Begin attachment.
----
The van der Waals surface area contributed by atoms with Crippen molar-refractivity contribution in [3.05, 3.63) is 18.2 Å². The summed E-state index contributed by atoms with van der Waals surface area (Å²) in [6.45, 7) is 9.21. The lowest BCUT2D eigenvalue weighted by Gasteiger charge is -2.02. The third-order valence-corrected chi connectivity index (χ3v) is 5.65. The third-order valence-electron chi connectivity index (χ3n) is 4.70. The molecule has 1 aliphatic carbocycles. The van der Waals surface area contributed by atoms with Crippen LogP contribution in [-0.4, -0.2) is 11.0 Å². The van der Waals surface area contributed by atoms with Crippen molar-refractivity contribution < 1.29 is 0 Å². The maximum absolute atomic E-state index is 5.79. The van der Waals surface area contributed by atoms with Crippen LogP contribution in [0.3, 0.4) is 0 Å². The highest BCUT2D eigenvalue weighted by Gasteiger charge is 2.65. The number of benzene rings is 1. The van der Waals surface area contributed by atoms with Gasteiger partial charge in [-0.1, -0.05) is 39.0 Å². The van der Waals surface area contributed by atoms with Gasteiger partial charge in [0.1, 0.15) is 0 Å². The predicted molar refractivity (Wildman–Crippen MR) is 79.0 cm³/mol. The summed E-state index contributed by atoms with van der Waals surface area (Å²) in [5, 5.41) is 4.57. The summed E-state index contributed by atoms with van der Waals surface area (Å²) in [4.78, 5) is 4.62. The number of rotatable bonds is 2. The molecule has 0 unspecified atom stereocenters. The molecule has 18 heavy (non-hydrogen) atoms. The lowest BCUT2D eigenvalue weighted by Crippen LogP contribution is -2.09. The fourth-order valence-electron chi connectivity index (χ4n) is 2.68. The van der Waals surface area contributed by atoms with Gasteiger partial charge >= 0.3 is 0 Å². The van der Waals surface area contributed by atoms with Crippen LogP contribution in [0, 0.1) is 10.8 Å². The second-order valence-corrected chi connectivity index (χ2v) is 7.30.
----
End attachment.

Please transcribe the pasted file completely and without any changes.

The van der Waals surface area contributed by atoms with Crippen molar-refractivity contribution in [3.05, 3.63) is 18.2 Å². The summed E-state index contributed by atoms with van der Waals surface area (Å²) in [6.45, 7) is 9.21. The lowest BCUT2D eigenvalue weighted by Gasteiger charge is -2.02. The third-order valence-corrected chi connectivity index (χ3v) is 5.65. The third-order valence-electron chi connectivity index (χ3n) is 4.70. The molecule has 1 aliphatic carbocycles. The van der Waals surface area contributed by atoms with Crippen LogP contribution in [-0.4, -0.2) is 11.0 Å². The van der Waals surface area contributed by atoms with Crippen molar-refractivity contribution < 1.29 is 0 Å². The maximum absolute atomic E-state index is 5.79. The van der Waals surface area contributed by atoms with Crippen LogP contribution in [0.3, 0.4) is 0 Å². The highest BCUT2D eigenvalue weighted by Gasteiger charge is 2.65. The number of benzene rings is 1. The van der Waals surface area contributed by atoms with Gasteiger partial charge in [-0.1, -0.05) is 39.0 Å². The van der Waals surface area contributed by atoms with Gasteiger partial charge in [0.1, 0.15) is 0 Å². The predicted molar refractivity (Wildman–Crippen MR) is 79.0 cm³/mol. The summed E-state index contributed by atoms with van der Waals surface area (Å²) in [5, 5.41) is 4.57. The summed E-state index contributed by atoms with van der Waals surface area (Å²) in [4.78, 5) is 4.62. The number of rotatable bonds is 2. The molecule has 0 unspecified atom stereocenters. The molecule has 18 heavy (non-hydrogen) atoms. The lowest BCUT2D eigenvalue weighted by Crippen LogP contribution is -2.09. The fourth-order valence-electron chi connectivity index (χ4n) is 2.68. The van der Waals surface area contributed by atoms with Gasteiger partial charge >= 0.3 is 0 Å². The van der Waals surface area contributed by atoms with Crippen LogP contribution in [0, 0.1) is 10.8 Å². The second-order valence-corrected chi connectivity index (χ2v) is 7.30.